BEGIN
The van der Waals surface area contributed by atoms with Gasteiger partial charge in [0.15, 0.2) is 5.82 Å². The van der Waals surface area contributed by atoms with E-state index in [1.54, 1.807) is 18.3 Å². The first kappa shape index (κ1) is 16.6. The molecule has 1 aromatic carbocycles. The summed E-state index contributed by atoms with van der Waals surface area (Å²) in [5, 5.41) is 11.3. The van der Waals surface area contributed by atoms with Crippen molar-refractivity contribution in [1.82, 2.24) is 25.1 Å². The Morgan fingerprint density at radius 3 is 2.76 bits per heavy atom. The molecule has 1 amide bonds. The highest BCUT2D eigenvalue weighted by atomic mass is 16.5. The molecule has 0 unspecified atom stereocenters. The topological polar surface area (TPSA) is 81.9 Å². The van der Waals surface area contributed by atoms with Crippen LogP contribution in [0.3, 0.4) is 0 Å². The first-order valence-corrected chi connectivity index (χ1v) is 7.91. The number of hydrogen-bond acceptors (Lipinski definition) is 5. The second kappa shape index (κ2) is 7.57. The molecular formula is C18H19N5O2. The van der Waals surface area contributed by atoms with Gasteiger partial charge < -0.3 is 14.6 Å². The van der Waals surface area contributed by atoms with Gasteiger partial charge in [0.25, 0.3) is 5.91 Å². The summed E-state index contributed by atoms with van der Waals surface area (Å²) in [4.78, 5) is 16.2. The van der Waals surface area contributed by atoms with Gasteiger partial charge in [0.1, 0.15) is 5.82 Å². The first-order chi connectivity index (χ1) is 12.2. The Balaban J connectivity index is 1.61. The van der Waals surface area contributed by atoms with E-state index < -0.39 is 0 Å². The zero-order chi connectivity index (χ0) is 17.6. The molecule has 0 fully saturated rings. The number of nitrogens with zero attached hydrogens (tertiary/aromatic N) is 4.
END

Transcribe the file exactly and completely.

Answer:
The van der Waals surface area contributed by atoms with Gasteiger partial charge in [0.15, 0.2) is 5.82 Å². The van der Waals surface area contributed by atoms with E-state index in [1.54, 1.807) is 18.3 Å². The first kappa shape index (κ1) is 16.6. The molecule has 1 aromatic carbocycles. The summed E-state index contributed by atoms with van der Waals surface area (Å²) in [5, 5.41) is 11.3. The van der Waals surface area contributed by atoms with Crippen molar-refractivity contribution in [1.82, 2.24) is 25.1 Å². The Morgan fingerprint density at radius 3 is 2.76 bits per heavy atom. The molecule has 1 amide bonds. The highest BCUT2D eigenvalue weighted by atomic mass is 16.5. The molecule has 0 unspecified atom stereocenters. The topological polar surface area (TPSA) is 81.9 Å². The van der Waals surface area contributed by atoms with Crippen LogP contribution in [0.3, 0.4) is 0 Å². The first-order valence-corrected chi connectivity index (χ1v) is 7.91. The number of hydrogen-bond acceptors (Lipinski definition) is 5. The second kappa shape index (κ2) is 7.57. The molecular formula is C18H19N5O2. The van der Waals surface area contributed by atoms with Gasteiger partial charge < -0.3 is 14.6 Å². The van der Waals surface area contributed by atoms with Gasteiger partial charge in [0.25, 0.3) is 5.91 Å². The summed E-state index contributed by atoms with van der Waals surface area (Å²) in [4.78, 5) is 16.2. The van der Waals surface area contributed by atoms with Gasteiger partial charge in [0.1, 0.15) is 5.82 Å². The first-order chi connectivity index (χ1) is 12.2. The Balaban J connectivity index is 1.61. The van der Waals surface area contributed by atoms with E-state index < -0.39 is 0 Å². The zero-order chi connectivity index (χ0) is 17.6. The molecule has 0 fully saturated rings. The number of nitrogens with zero attached hydrogens (tertiary/aromatic N) is 4.